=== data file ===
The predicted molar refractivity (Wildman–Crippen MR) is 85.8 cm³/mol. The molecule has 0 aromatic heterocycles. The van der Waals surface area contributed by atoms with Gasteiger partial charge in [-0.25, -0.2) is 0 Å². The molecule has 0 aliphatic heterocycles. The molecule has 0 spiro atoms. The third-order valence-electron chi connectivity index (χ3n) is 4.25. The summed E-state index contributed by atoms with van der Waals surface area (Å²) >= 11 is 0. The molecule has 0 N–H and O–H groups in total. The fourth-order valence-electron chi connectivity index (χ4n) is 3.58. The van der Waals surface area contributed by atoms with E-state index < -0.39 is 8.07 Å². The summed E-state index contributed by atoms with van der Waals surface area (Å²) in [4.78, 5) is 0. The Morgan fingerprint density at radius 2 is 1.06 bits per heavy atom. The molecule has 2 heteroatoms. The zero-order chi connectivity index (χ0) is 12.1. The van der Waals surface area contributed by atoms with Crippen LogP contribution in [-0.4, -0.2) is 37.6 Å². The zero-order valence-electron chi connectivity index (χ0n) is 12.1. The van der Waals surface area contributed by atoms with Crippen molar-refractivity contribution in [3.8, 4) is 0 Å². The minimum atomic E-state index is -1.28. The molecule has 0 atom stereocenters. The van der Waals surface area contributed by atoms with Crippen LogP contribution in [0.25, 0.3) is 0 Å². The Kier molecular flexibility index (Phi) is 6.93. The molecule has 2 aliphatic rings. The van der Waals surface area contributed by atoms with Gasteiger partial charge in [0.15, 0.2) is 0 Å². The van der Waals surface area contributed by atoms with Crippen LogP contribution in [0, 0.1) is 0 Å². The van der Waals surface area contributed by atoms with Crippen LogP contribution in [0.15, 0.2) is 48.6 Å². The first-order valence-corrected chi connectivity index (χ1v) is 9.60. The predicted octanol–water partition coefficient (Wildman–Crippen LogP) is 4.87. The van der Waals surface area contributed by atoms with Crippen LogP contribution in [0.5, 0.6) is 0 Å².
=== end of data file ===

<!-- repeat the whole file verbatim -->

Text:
The predicted molar refractivity (Wildman–Crippen MR) is 85.8 cm³/mol. The molecule has 0 aromatic heterocycles. The van der Waals surface area contributed by atoms with Gasteiger partial charge in [-0.25, -0.2) is 0 Å². The molecule has 0 aliphatic heterocycles. The molecule has 0 spiro atoms. The third-order valence-electron chi connectivity index (χ3n) is 4.25. The summed E-state index contributed by atoms with van der Waals surface area (Å²) >= 11 is 0. The molecule has 0 N–H and O–H groups in total. The fourth-order valence-electron chi connectivity index (χ4n) is 3.58. The van der Waals surface area contributed by atoms with E-state index < -0.39 is 8.07 Å². The summed E-state index contributed by atoms with van der Waals surface area (Å²) in [4.78, 5) is 0. The Morgan fingerprint density at radius 2 is 1.06 bits per heavy atom. The molecule has 2 heteroatoms. The zero-order chi connectivity index (χ0) is 12.1. The van der Waals surface area contributed by atoms with Crippen LogP contribution in [-0.4, -0.2) is 37.6 Å². The zero-order valence-electron chi connectivity index (χ0n) is 12.1. The van der Waals surface area contributed by atoms with Crippen molar-refractivity contribution in [3.8, 4) is 0 Å². The minimum atomic E-state index is -1.28. The molecule has 0 atom stereocenters. The van der Waals surface area contributed by atoms with Crippen LogP contribution in [0.25, 0.3) is 0 Å². The Kier molecular flexibility index (Phi) is 6.93. The molecule has 2 aliphatic rings. The van der Waals surface area contributed by atoms with Gasteiger partial charge in [0.15, 0.2) is 0 Å². The van der Waals surface area contributed by atoms with Crippen LogP contribution in [0, 0.1) is 0 Å². The van der Waals surface area contributed by atoms with Crippen LogP contribution in [0.15, 0.2) is 48.6 Å². The first-order valence-corrected chi connectivity index (χ1v) is 9.60. The predicted octanol–water partition coefficient (Wildman–Crippen LogP) is 4.87. The van der Waals surface area contributed by atoms with Crippen LogP contribution in [0.5, 0.6) is 0 Å².